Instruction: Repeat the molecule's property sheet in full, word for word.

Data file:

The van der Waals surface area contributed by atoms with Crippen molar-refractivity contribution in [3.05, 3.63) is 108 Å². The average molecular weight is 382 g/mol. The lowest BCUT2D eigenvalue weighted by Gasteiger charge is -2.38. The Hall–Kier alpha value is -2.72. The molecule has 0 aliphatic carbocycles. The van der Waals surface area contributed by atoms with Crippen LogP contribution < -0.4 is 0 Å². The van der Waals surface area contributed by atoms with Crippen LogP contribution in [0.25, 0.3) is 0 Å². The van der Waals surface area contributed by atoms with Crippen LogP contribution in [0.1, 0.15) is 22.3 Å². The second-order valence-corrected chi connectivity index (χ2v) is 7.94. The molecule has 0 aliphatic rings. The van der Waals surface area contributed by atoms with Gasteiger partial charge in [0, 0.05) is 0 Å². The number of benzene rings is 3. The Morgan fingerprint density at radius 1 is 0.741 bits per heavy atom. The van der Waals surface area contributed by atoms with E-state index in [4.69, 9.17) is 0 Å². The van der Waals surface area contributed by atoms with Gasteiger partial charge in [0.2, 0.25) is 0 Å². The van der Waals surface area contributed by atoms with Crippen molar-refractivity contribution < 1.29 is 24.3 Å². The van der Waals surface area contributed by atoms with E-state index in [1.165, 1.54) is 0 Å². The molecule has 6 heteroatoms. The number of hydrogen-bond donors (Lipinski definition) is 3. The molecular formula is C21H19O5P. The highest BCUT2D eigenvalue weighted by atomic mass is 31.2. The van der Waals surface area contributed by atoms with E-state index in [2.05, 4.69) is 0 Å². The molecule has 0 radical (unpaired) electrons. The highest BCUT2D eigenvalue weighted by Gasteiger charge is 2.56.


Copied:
The van der Waals surface area contributed by atoms with Crippen molar-refractivity contribution in [3.05, 3.63) is 108 Å². The average molecular weight is 382 g/mol. The lowest BCUT2D eigenvalue weighted by Gasteiger charge is -2.38. The Hall–Kier alpha value is -2.72. The molecule has 0 aliphatic carbocycles. The van der Waals surface area contributed by atoms with Crippen LogP contribution < -0.4 is 0 Å². The van der Waals surface area contributed by atoms with Crippen LogP contribution in [0.25, 0.3) is 0 Å². The van der Waals surface area contributed by atoms with Crippen LogP contribution in [0.1, 0.15) is 22.3 Å². The second-order valence-corrected chi connectivity index (χ2v) is 7.94. The molecule has 0 aliphatic rings. The van der Waals surface area contributed by atoms with Gasteiger partial charge in [0, 0.05) is 0 Å². The number of benzene rings is 3. The Morgan fingerprint density at radius 1 is 0.741 bits per heavy atom. The van der Waals surface area contributed by atoms with E-state index in [4.69, 9.17) is 0 Å². The van der Waals surface area contributed by atoms with Gasteiger partial charge in [0.2, 0.25) is 0 Å². The van der Waals surface area contributed by atoms with Crippen molar-refractivity contribution < 1.29 is 24.3 Å². The van der Waals surface area contributed by atoms with E-state index in [1.165, 1.54) is 0 Å². The molecule has 6 heteroatoms. The number of hydrogen-bond donors (Lipinski definition) is 3. The molecular formula is C21H19O5P. The highest BCUT2D eigenvalue weighted by atomic mass is 31.2. The van der Waals surface area contributed by atoms with E-state index in [2.05, 4.69) is 0 Å². The molecule has 0 radical (unpaired) electrons. The highest BCUT2D eigenvalue weighted by Gasteiger charge is 2.56.